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Please use this identifier to cite or link to this item: https://dspace.lboro.ac.uk/2134/2930

Title: Social and therapeutic horticulture: the state of practice in the UK
Authors: Sempik, Joe
Aldridge, Jo
Finnis, Louise
Issue Date: 2004
Series/Report no.: CCFR Evidence Papers
Issue 8
Abstract: This Evidence Paper describes the main findings of a survey of 836 horticulture projects for vulnerable adults in the UK carried out by Thrive in partnership with the Centre for Child and Family Research (CCFR) as part of the Growing Together study. Horticulture, in many different guises has been used as a form of treatment or therapy for both physical and mental health problems. It has also been used in an organised form as a recreational or leisure activity for these and other vulnerable groups, including people with learning difficulties, asylum seekers, refugees, victims of torture and many others. The structured use of horticulture and gardening has developed from rehabilitation and occupational therapy and is known variously as ‘horticultural therapy’, ‘therapeutic horticulture’ and ‘social and therapeutic horticulture’ (STH) (see Sempik, Aldridge and Becker, 2003). In 1998 Thrive carried out a survey of known horticulture projects practising STH for vulnerable adults. Around 1,500 ‘projects’ were identified and became part of a network for the dissemination of information regarding training, meetings, new developments etc. It is through this network that Thrive has been able to provide support for those projects. However, it soon became clear that some of the entries in the database classified as ‘projects’ were not active ones. Some were individuals with an interest in starting new projects while others were projects that had closed down. In summer 2003 a new survey form was designed and distributed to the 1,500 named individuals within the Thrive network newsletter. Non-respondents were followed up with an additional form and then a telephone call.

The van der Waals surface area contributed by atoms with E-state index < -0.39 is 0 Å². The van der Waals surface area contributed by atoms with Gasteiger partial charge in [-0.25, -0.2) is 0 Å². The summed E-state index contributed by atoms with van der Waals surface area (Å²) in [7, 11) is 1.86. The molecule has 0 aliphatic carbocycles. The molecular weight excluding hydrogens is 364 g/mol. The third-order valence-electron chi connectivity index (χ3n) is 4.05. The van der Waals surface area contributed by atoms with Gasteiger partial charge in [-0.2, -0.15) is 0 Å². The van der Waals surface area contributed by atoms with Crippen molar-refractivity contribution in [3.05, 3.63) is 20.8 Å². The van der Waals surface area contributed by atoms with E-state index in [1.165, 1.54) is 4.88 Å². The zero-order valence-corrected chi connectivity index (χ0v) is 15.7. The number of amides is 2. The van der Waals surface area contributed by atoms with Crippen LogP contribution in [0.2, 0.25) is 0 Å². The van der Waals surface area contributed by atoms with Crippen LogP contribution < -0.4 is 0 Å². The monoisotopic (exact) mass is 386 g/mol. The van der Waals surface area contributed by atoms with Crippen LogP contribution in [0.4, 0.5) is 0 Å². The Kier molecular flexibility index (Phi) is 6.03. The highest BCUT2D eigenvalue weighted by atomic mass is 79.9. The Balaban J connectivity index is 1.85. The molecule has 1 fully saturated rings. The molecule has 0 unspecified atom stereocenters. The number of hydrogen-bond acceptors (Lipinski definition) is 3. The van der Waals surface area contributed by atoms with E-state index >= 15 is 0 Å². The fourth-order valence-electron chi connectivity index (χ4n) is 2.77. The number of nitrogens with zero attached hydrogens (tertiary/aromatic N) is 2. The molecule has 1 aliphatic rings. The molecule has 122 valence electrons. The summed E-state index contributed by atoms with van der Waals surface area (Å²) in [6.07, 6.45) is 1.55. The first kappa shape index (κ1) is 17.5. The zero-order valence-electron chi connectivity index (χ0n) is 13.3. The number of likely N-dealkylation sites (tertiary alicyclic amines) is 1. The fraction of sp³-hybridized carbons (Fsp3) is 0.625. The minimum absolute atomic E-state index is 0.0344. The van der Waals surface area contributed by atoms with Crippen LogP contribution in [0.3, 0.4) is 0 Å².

URI: https://dspace.lboro.ac.uk/2134/2930
Appears in Collections:Evidence Papers (Centre for Child and Family Research)

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